We have to be just as prepared to go meet with our legislators to talk about shifting funds. We have to be just as prepared to do that as we are to work with the hospital that sees a surge in patients.

Why do you think that neglect happens?

I think it happens for a lot of reasons.

The principal one is that it's easy to get lulled into the status quo; and what we know in big situations—situations that are low likelihood but high magnitude—is that everything we knew before about the status quo doesn't apply.

And so, we have to avoid the risk of getting lulled into the notion that the way things worked before is the way that they'll work in the future.

There is fear of a global pandemic with coronavirus. Does that make getting the money easier?

You know, certainly when you have a situation that is new or a situation that folks have not faced before, there is a natural fear response. We never want to play on that. The best principles of public health are those that are rooted in science and not any type of concept of fear or scare.

What we know about coronavirus is that it's concerning. Although the risk in the United States right now remains low, we certainly know that just this week, there are increasing numbers of the virus happening in countries outside of China—South Korea, Italy, most notably.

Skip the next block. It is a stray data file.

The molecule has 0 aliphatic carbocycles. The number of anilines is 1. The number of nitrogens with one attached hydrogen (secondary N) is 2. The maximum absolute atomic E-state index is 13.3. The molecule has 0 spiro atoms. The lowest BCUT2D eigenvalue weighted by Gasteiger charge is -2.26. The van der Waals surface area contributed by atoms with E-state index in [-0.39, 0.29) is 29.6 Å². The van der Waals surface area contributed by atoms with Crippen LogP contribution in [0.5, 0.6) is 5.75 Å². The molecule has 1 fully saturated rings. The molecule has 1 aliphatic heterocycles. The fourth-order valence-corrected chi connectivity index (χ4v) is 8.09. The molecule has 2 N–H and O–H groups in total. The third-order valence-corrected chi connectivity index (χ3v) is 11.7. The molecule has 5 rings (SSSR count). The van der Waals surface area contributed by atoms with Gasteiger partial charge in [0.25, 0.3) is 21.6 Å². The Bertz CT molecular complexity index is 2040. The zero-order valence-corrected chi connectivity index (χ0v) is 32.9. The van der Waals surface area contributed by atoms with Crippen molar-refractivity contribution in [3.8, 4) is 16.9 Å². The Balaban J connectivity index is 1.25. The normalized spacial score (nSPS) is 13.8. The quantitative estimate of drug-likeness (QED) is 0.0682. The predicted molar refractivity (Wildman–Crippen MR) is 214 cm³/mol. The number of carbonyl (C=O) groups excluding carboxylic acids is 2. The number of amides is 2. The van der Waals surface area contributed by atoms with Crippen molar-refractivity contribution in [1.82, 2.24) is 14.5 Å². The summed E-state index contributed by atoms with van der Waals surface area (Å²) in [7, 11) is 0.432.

And so, those concerns suggest that the virus is popping up in significant places around us, and we've got to be ready for that here in the United States.

So, now is the time to get the funding you need to make sure that you don't drop the balls anywhere.

That's exactly right.

What we know about congressional funding is that it's not a light switch on the wall that can be flipped whenever we want it to. These processes, these conversations, take time.

And given that lead up time—in order for the funding to be appropriated by Congress, for the administration to sign off on it, and then for the funding to actually arrive at the states—it could be a significant number of weeks.

That's why we feel it's important right now, this week, here in Washington, to start having those conversations.

What does the money go toward? What do you spend it on?

Really for us, it's two big categories at the state level.

The first is human resources to keep this level of activation up. The frenetic pace that we've been operating on is going to require additional people. Right now, in my own agency, I've got several staff who are doing double duty—they're doing their full-time job during the day as the influenza coordinator; they're also doing a second job as our lead epidemiologist for coronavirus. That pace cannot be sustained for long. As leaders, we have to take care of our staff. So, one thing we'll need it for is HR.

Another thing that we will need it for supplies and materials. If we are thinking about looking to test the additional numbers of people for the virus at the state level, those materials, those reagents, those test tubes that we use—the funding for that will be essential.